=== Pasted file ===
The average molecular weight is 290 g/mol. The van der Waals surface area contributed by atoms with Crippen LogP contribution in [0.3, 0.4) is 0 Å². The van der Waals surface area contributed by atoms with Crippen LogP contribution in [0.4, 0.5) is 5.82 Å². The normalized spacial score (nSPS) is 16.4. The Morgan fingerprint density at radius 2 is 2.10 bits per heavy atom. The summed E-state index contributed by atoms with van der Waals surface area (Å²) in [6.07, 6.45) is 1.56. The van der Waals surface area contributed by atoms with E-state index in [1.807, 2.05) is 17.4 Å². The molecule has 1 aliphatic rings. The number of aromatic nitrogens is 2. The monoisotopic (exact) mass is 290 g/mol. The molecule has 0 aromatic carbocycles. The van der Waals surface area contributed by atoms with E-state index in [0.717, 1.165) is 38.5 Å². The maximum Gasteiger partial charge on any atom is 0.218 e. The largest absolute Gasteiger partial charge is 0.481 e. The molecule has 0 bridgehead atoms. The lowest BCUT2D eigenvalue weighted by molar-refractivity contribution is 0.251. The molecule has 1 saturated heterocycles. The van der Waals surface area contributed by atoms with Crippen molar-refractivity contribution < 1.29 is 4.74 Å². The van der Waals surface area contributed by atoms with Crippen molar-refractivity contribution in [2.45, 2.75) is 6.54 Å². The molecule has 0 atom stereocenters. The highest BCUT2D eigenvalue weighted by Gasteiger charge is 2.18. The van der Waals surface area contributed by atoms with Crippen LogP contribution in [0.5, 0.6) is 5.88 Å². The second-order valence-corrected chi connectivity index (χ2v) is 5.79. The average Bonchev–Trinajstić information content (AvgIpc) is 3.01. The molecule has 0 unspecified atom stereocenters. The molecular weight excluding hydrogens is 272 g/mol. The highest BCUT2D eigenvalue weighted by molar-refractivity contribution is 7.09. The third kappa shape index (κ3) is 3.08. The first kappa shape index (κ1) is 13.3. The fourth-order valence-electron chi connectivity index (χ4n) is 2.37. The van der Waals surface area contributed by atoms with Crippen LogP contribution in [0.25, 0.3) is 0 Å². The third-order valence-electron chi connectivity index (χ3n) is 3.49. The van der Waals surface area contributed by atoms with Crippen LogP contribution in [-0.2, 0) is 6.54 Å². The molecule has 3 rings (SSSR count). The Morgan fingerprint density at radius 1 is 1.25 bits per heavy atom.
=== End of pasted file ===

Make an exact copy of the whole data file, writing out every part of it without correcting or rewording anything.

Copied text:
The average molecular weight is 290 g/mol. The van der Waals surface area contributed by atoms with Crippen LogP contribution in [0.3, 0.4) is 0 Å². The van der Waals surface area contributed by atoms with Crippen LogP contribution in [0.4, 0.5) is 5.82 Å². The normalized spacial score (nSPS) is 16.4. The Morgan fingerprint density at radius 2 is 2.10 bits per heavy atom. The summed E-state index contributed by atoms with van der Waals surface area (Å²) in [6.07, 6.45) is 1.56. The van der Waals surface area contributed by atoms with E-state index in [1.807, 2.05) is 17.4 Å². The molecule has 1 aliphatic rings. The number of aromatic nitrogens is 2. The monoisotopic (exact) mass is 290 g/mol. The molecule has 0 aromatic carbocycles. The van der Waals surface area contributed by atoms with E-state index in [0.717, 1.165) is 38.5 Å². The maximum Gasteiger partial charge on any atom is 0.218 e. The largest absolute Gasteiger partial charge is 0.481 e. The molecule has 0 bridgehead atoms. The lowest BCUT2D eigenvalue weighted by molar-refractivity contribution is 0.251. The molecule has 1 saturated heterocycles. The van der Waals surface area contributed by atoms with Crippen molar-refractivity contribution < 1.29 is 4.74 Å². The van der Waals surface area contributed by atoms with Crippen molar-refractivity contribution in [2.45, 2.75) is 6.54 Å². The molecule has 0 atom stereocenters. The highest BCUT2D eigenvalue weighted by Gasteiger charge is 2.18. The van der Waals surface area contributed by atoms with Crippen LogP contribution in [0.5, 0.6) is 5.88 Å². The second-order valence-corrected chi connectivity index (χ2v) is 5.79. The average Bonchev–Trinajstić information content (AvgIpc) is 3.01. The molecule has 0 unspecified atom stereocenters. The molecular weight excluding hydrogens is 272 g/mol. The highest BCUT2D eigenvalue weighted by molar-refractivity contribution is 7.09. The third kappa shape index (κ3) is 3.08. The first kappa shape index (κ1) is 13.3. The fourth-order valence-electron chi connectivity index (χ4n) is 2.37. The van der Waals surface area contributed by atoms with Crippen LogP contribution in [0.25, 0.3) is 0 Å². The third-order valence-electron chi connectivity index (χ3n) is 3.49. The van der Waals surface area contributed by atoms with Crippen LogP contribution in [-0.2, 0) is 6.54 Å². The molecule has 3 rings (SSSR count). The Morgan fingerprint density at radius 1 is 1.25 bits per heavy atom.